Sunday, May 08, 2005

Junk food

Elodie Lauten:

Does improvisation have a bad name? I had a discussion about improvisation with a friend who had graduated from Juilliard. He sat at the piano and placed his hands on the keys randomly and laughed... and said improvisation was junk. After years of training and dedication to play anything written for an instrument, doing something spontaneous is a sin, a criminal act, or at least a ridiculous behavior.

It's strange, to me, that after a century of jazz and decades of easy access to improvised musics from around the world and the knowledge of the place of improvisation in classical music, such opinions can be so glibly tossed around. Lauten herself recognises some of the value of improvisation (Improvisation is not junk, it is hard work) but also fails to take it (within the context of a medium-sized blog post) as a practice in itself that needs no other justification (creation of a work, under-rehearsal, cost-cutting).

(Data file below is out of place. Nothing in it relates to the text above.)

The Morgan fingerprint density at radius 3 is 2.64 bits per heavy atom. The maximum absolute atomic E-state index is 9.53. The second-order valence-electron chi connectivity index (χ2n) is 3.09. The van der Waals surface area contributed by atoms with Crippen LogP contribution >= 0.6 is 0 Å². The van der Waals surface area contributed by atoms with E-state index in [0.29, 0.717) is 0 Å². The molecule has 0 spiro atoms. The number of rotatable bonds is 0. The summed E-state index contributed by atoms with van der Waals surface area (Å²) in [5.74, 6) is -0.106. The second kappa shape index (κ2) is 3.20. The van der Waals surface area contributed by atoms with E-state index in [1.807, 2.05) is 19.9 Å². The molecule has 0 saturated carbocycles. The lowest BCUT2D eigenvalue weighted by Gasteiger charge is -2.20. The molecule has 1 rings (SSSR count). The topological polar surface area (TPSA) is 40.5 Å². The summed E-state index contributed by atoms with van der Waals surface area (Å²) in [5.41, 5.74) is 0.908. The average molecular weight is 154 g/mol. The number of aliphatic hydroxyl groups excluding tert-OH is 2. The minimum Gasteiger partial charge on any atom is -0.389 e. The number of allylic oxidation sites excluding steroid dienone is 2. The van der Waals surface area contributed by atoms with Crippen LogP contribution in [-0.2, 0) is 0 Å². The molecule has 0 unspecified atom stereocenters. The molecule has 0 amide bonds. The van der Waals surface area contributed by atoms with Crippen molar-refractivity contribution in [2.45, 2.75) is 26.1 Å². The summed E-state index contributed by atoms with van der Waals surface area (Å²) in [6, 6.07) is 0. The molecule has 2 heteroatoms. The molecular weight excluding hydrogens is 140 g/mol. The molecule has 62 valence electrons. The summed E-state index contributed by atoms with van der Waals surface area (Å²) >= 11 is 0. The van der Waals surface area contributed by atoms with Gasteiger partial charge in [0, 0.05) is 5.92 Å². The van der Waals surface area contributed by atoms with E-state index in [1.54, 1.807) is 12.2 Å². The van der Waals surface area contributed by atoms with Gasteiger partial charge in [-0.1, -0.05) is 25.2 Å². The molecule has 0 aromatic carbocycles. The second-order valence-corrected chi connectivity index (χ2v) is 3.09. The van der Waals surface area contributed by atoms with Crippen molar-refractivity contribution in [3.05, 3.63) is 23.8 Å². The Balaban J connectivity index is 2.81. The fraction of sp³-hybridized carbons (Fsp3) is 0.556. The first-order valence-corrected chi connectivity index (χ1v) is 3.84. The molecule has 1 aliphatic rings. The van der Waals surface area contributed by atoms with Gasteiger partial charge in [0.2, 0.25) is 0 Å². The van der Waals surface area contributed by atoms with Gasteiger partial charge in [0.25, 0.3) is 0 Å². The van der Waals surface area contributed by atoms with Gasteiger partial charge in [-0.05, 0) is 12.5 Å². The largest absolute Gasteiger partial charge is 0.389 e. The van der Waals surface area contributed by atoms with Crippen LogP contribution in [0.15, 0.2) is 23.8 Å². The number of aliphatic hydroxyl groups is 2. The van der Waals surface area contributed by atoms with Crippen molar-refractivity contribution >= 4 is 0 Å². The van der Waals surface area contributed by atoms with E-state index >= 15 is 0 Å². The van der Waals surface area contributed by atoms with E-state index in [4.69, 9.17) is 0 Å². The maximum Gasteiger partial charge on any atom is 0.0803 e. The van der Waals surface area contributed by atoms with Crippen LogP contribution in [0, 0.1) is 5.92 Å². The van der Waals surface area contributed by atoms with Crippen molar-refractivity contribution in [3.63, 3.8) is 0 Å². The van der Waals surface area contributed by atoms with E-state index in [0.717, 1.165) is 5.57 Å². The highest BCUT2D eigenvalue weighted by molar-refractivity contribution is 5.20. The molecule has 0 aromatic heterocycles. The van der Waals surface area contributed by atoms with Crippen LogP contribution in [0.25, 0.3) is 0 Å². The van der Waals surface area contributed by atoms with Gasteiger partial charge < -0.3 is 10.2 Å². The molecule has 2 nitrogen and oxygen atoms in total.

I wonder if musical training that put improvisation and personal creativity on the same level as it does reproduction would not ultimately be better. Perhaps when Mozart could write "Twinkle Twinkle, Little Star" as a child because he felt free to improvise and create?